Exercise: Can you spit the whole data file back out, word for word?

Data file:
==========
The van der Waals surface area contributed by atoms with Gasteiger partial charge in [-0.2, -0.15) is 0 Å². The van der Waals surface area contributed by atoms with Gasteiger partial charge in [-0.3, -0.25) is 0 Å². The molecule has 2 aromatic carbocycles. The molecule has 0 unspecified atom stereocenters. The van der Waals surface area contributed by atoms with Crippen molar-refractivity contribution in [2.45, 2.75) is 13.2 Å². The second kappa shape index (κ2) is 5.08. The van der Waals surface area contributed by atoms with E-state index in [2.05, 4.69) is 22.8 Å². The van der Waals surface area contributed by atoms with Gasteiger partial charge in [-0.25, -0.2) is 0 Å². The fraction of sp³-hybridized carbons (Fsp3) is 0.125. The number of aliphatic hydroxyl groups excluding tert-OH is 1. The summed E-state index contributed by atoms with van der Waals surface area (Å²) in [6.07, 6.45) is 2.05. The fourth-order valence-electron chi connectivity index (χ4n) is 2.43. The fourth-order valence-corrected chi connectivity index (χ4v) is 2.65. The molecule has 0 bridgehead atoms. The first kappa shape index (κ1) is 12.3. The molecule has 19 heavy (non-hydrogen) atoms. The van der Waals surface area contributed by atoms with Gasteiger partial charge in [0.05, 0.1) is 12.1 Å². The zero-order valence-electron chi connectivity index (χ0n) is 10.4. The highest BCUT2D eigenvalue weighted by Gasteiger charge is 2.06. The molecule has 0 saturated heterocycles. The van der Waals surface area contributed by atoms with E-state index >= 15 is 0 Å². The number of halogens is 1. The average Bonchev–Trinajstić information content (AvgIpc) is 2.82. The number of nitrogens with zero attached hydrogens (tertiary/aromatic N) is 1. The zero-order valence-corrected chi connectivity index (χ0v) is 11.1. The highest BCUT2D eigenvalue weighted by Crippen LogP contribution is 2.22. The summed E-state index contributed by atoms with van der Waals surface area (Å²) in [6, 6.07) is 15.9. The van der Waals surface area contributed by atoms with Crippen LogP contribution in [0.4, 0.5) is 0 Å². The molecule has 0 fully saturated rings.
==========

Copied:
The van der Waals surface area contributed by atoms with Gasteiger partial charge in [-0.2, -0.15) is 0 Å². The van der Waals surface area contributed by atoms with Gasteiger partial charge in [-0.3, -0.25) is 0 Å². The molecule has 2 aromatic carbocycles. The molecule has 0 unspecified atom stereocenters. The van der Waals surface area contributed by atoms with Crippen molar-refractivity contribution in [2.45, 2.75) is 13.2 Å². The second kappa shape index (κ2) is 5.08. The van der Waals surface area contributed by atoms with E-state index in [2.05, 4.69) is 22.8 Å². The van der Waals surface area contributed by atoms with Gasteiger partial charge in [-0.25, -0.2) is 0 Å². The fraction of sp³-hybridized carbons (Fsp3) is 0.125. The number of aliphatic hydroxyl groups excluding tert-OH is 1. The summed E-state index contributed by atoms with van der Waals surface area (Å²) in [6.07, 6.45) is 2.05. The fourth-order valence-electron chi connectivity index (χ4n) is 2.43. The fourth-order valence-corrected chi connectivity index (χ4v) is 2.65. The molecule has 0 bridgehead atoms. The first kappa shape index (κ1) is 12.3. The molecule has 19 heavy (non-hydrogen) atoms. The van der Waals surface area contributed by atoms with Gasteiger partial charge in [0.05, 0.1) is 12.1 Å². The zero-order valence-electron chi connectivity index (χ0n) is 10.4. The highest BCUT2D eigenvalue weighted by Gasteiger charge is 2.06. The molecule has 0 saturated heterocycles. The van der Waals surface area contributed by atoms with E-state index >= 15 is 0 Å². The number of halogens is 1. The average Bonchev–Trinajstić information content (AvgIpc) is 2.82. The number of nitrogens with zero attached hydrogens (tertiary/aromatic N) is 1. The zero-order valence-corrected chi connectivity index (χ0v) is 11.1. The highest BCUT2D eigenvalue weighted by Crippen LogP contribution is 2.22. The summed E-state index contributed by atoms with van der Waals surface area (Å²) in [6, 6.07) is 15.9. The van der Waals surface area contributed by atoms with Crippen LogP contribution in [0.4, 0.5) is 0 Å². The molecule has 0 fully saturated rings.